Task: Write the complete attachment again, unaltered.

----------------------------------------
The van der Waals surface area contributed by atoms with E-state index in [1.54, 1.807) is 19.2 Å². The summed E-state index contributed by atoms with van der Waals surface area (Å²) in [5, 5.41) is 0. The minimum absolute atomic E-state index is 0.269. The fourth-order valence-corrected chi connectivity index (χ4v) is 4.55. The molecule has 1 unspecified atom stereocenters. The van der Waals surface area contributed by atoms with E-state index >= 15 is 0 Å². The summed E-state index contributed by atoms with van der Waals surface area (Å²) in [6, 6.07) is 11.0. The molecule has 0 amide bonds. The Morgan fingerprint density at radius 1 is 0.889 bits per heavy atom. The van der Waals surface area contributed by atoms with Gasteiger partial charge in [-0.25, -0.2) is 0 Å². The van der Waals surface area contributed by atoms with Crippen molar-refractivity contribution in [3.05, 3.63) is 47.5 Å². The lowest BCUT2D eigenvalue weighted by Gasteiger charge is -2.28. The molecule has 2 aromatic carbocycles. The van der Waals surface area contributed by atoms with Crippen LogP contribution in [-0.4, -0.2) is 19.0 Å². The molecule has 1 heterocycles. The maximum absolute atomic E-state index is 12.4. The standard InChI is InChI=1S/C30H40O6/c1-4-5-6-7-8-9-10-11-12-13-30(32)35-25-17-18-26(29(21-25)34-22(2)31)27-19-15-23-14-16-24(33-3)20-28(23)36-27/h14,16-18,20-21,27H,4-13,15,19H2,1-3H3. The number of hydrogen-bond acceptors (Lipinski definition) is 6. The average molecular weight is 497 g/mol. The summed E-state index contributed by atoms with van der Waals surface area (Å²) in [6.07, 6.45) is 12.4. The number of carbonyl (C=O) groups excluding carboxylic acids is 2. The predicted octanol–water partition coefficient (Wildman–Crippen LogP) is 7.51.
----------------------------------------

The van der Waals surface area contributed by atoms with E-state index in [1.54, 1.807) is 19.2 Å². The summed E-state index contributed by atoms with van der Waals surface area (Å²) in [5, 5.41) is 0. The minimum absolute atomic E-state index is 0.269. The fourth-order valence-corrected chi connectivity index (χ4v) is 4.55. The molecule has 1 unspecified atom stereocenters. The van der Waals surface area contributed by atoms with E-state index >= 15 is 0 Å². The summed E-state index contributed by atoms with van der Waals surface area (Å²) in [6, 6.07) is 11.0. The molecule has 0 amide bonds. The Morgan fingerprint density at radius 1 is 0.889 bits per heavy atom. The van der Waals surface area contributed by atoms with Gasteiger partial charge in [-0.25, -0.2) is 0 Å². The van der Waals surface area contributed by atoms with Crippen molar-refractivity contribution in [3.05, 3.63) is 47.5 Å². The lowest BCUT2D eigenvalue weighted by Gasteiger charge is -2.28. The molecule has 2 aromatic carbocycles. The van der Waals surface area contributed by atoms with Crippen LogP contribution in [-0.4, -0.2) is 19.0 Å². The molecule has 1 heterocycles. The maximum absolute atomic E-state index is 12.4. The standard InChI is InChI=1S/C30H40O6/c1-4-5-6-7-8-9-10-11-12-13-30(32)35-25-17-18-26(29(21-25)34-22(2)31)27-19-15-23-14-16-24(33-3)20-28(23)36-27/h14,16-18,20-21,27H,4-13,15,19H2,1-3H3. The number of hydrogen-bond acceptors (Lipinski definition) is 6. The average molecular weight is 497 g/mol. The summed E-state index contributed by atoms with van der Waals surface area (Å²) in [6.07, 6.45) is 12.4. The number of carbonyl (C=O) groups excluding carboxylic acids is 2. The predicted octanol–water partition coefficient (Wildman–Crippen LogP) is 7.51.